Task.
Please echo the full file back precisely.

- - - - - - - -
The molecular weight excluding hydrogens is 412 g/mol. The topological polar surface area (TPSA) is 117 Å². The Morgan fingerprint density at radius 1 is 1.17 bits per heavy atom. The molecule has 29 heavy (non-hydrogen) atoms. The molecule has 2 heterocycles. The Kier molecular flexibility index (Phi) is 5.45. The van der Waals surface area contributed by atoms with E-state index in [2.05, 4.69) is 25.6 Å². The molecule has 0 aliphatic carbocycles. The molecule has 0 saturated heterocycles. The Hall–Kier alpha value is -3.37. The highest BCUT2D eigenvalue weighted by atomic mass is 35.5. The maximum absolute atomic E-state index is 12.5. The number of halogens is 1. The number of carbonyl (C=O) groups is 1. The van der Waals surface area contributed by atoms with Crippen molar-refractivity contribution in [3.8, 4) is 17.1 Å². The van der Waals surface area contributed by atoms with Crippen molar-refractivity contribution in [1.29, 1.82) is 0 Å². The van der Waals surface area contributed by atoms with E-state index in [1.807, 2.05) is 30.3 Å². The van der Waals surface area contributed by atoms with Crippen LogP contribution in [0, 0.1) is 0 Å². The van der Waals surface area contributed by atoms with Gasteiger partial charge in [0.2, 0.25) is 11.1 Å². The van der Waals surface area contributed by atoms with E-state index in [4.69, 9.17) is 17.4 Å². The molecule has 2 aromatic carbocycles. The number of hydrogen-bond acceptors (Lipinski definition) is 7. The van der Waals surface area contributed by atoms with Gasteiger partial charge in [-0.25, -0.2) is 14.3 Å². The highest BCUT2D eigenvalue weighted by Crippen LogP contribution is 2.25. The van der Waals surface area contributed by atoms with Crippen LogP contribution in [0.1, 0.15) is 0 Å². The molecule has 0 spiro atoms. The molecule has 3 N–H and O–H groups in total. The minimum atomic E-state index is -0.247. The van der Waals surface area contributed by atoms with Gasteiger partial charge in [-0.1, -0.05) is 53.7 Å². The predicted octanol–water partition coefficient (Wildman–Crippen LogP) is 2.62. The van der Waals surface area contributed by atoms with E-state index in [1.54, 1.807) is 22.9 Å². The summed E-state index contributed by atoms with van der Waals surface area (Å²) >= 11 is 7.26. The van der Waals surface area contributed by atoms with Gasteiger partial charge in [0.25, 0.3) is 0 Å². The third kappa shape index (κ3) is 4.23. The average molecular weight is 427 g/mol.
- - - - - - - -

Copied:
The molecular weight excluding hydrogens is 412 g/mol. The topological polar surface area (TPSA) is 117 Å². The Morgan fingerprint density at radius 1 is 1.17 bits per heavy atom. The molecule has 29 heavy (non-hydrogen) atoms. The molecule has 2 heterocycles. The Kier molecular flexibility index (Phi) is 5.45. The van der Waals surface area contributed by atoms with E-state index in [2.05, 4.69) is 25.6 Å². The molecule has 0 aliphatic carbocycles. The molecule has 0 saturated heterocycles. The Hall–Kier alpha value is -3.37. The highest BCUT2D eigenvalue weighted by atomic mass is 35.5. The maximum absolute atomic E-state index is 12.5. The number of halogens is 1. The number of carbonyl (C=O) groups is 1. The van der Waals surface area contributed by atoms with Crippen molar-refractivity contribution in [3.8, 4) is 17.1 Å². The van der Waals surface area contributed by atoms with Crippen molar-refractivity contribution in [1.29, 1.82) is 0 Å². The van der Waals surface area contributed by atoms with E-state index in [1.807, 2.05) is 30.3 Å². The van der Waals surface area contributed by atoms with Crippen LogP contribution in [0, 0.1) is 0 Å². The van der Waals surface area contributed by atoms with Gasteiger partial charge in [0.2, 0.25) is 11.1 Å². The van der Waals surface area contributed by atoms with E-state index in [4.69, 9.17) is 17.4 Å². The molecule has 2 aromatic carbocycles. The number of hydrogen-bond acceptors (Lipinski definition) is 7. The van der Waals surface area contributed by atoms with Gasteiger partial charge in [-0.25, -0.2) is 14.3 Å². The highest BCUT2D eigenvalue weighted by Crippen LogP contribution is 2.25. The van der Waals surface area contributed by atoms with Crippen LogP contribution in [0.1, 0.15) is 0 Å². The molecule has 0 spiro atoms. The molecule has 3 N–H and O–H groups in total. The minimum atomic E-state index is -0.247. The van der Waals surface area contributed by atoms with Gasteiger partial charge in [-0.1, -0.05) is 53.7 Å². The predicted octanol–water partition coefficient (Wildman–Crippen LogP) is 2.62. The van der Waals surface area contributed by atoms with E-state index in [1.54, 1.807) is 22.9 Å². The summed E-state index contributed by atoms with van der Waals surface area (Å²) >= 11 is 7.26. The van der Waals surface area contributed by atoms with Gasteiger partial charge in [0.25, 0.3) is 0 Å². The third kappa shape index (κ3) is 4.23. The average molecular weight is 427 g/mol.